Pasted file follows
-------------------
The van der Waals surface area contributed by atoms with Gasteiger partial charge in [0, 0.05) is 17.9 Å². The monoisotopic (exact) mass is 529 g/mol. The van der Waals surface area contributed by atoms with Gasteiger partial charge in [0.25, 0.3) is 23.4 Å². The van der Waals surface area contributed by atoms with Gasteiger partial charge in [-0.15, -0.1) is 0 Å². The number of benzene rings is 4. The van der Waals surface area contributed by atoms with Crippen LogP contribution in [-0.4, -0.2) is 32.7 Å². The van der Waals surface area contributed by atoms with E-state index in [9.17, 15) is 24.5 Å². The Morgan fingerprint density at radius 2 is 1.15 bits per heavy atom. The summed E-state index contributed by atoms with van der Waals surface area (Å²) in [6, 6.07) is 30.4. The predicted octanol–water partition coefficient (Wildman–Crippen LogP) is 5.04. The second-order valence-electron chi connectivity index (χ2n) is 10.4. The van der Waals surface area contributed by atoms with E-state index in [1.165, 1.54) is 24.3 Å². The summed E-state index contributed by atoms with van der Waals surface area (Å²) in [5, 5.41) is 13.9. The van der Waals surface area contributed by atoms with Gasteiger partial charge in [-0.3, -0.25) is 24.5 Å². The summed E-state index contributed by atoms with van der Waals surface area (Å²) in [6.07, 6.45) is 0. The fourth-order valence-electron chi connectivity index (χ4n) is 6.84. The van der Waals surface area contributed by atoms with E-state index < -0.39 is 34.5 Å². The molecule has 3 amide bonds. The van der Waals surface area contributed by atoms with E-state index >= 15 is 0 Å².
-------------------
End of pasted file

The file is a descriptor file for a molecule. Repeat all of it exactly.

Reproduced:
The van der Waals surface area contributed by atoms with Gasteiger partial charge in [0, 0.05) is 17.9 Å². The monoisotopic (exact) mass is 529 g/mol. The van der Waals surface area contributed by atoms with Gasteiger partial charge in [0.25, 0.3) is 23.4 Å². The van der Waals surface area contributed by atoms with Gasteiger partial charge in [-0.15, -0.1) is 0 Å². The number of benzene rings is 4. The van der Waals surface area contributed by atoms with Crippen LogP contribution in [-0.4, -0.2) is 32.7 Å². The van der Waals surface area contributed by atoms with E-state index in [9.17, 15) is 24.5 Å². The Morgan fingerprint density at radius 2 is 1.15 bits per heavy atom. The summed E-state index contributed by atoms with van der Waals surface area (Å²) in [6, 6.07) is 30.4. The predicted octanol–water partition coefficient (Wildman–Crippen LogP) is 5.04. The second-order valence-electron chi connectivity index (χ2n) is 10.4. The van der Waals surface area contributed by atoms with E-state index in [1.165, 1.54) is 24.3 Å². The summed E-state index contributed by atoms with van der Waals surface area (Å²) in [5, 5.41) is 13.9. The van der Waals surface area contributed by atoms with Gasteiger partial charge in [-0.3, -0.25) is 24.5 Å². The summed E-state index contributed by atoms with van der Waals surface area (Å²) in [6.07, 6.45) is 0. The fourth-order valence-electron chi connectivity index (χ4n) is 6.84. The van der Waals surface area contributed by atoms with E-state index < -0.39 is 34.5 Å². The molecule has 3 amide bonds. The van der Waals surface area contributed by atoms with E-state index >= 15 is 0 Å².